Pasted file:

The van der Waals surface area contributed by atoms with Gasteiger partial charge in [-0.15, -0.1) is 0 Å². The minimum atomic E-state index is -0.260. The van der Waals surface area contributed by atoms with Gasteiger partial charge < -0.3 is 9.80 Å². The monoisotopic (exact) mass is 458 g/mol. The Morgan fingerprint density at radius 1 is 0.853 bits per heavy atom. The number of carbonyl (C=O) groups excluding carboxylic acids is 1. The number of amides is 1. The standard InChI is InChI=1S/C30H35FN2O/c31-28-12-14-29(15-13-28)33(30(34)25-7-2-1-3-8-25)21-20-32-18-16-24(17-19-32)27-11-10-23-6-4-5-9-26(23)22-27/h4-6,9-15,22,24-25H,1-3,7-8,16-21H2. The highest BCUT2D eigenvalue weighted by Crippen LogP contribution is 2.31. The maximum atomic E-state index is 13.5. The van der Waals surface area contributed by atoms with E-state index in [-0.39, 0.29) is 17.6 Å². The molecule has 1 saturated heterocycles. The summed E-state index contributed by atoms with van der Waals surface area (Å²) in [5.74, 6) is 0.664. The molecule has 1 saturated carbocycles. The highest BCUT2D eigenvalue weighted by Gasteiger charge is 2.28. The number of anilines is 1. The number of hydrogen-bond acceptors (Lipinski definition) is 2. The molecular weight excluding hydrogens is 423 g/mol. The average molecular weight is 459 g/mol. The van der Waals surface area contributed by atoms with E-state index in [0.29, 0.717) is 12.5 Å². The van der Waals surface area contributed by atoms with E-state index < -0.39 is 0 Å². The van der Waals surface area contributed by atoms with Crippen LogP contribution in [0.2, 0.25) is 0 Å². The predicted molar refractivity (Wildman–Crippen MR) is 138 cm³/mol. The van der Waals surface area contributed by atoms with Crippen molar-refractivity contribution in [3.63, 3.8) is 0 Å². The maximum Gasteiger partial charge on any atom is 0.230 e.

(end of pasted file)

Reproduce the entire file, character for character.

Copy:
The van der Waals surface area contributed by atoms with Gasteiger partial charge in [-0.15, -0.1) is 0 Å². The minimum atomic E-state index is -0.260. The van der Waals surface area contributed by atoms with Gasteiger partial charge < -0.3 is 9.80 Å². The monoisotopic (exact) mass is 458 g/mol. The Morgan fingerprint density at radius 1 is 0.853 bits per heavy atom. The number of carbonyl (C=O) groups excluding carboxylic acids is 1. The number of amides is 1. The standard InChI is InChI=1S/C30H35FN2O/c31-28-12-14-29(15-13-28)33(30(34)25-7-2-1-3-8-25)21-20-32-18-16-24(17-19-32)27-11-10-23-6-4-5-9-26(23)22-27/h4-6,9-15,22,24-25H,1-3,7-8,16-21H2. The highest BCUT2D eigenvalue weighted by Crippen LogP contribution is 2.31. The maximum atomic E-state index is 13.5. The van der Waals surface area contributed by atoms with E-state index in [-0.39, 0.29) is 17.6 Å². The molecule has 1 saturated heterocycles. The summed E-state index contributed by atoms with van der Waals surface area (Å²) in [5.74, 6) is 0.664. The molecule has 1 saturated carbocycles. The highest BCUT2D eigenvalue weighted by Gasteiger charge is 2.28. The number of anilines is 1. The number of hydrogen-bond acceptors (Lipinski definition) is 2. The molecular weight excluding hydrogens is 423 g/mol. The average molecular weight is 459 g/mol. The van der Waals surface area contributed by atoms with E-state index in [0.29, 0.717) is 12.5 Å². The van der Waals surface area contributed by atoms with E-state index < -0.39 is 0 Å². The van der Waals surface area contributed by atoms with Crippen LogP contribution in [0.2, 0.25) is 0 Å². The predicted molar refractivity (Wildman–Crippen MR) is 138 cm³/mol. The van der Waals surface area contributed by atoms with Crippen molar-refractivity contribution in [3.63, 3.8) is 0 Å². The maximum Gasteiger partial charge on any atom is 0.230 e.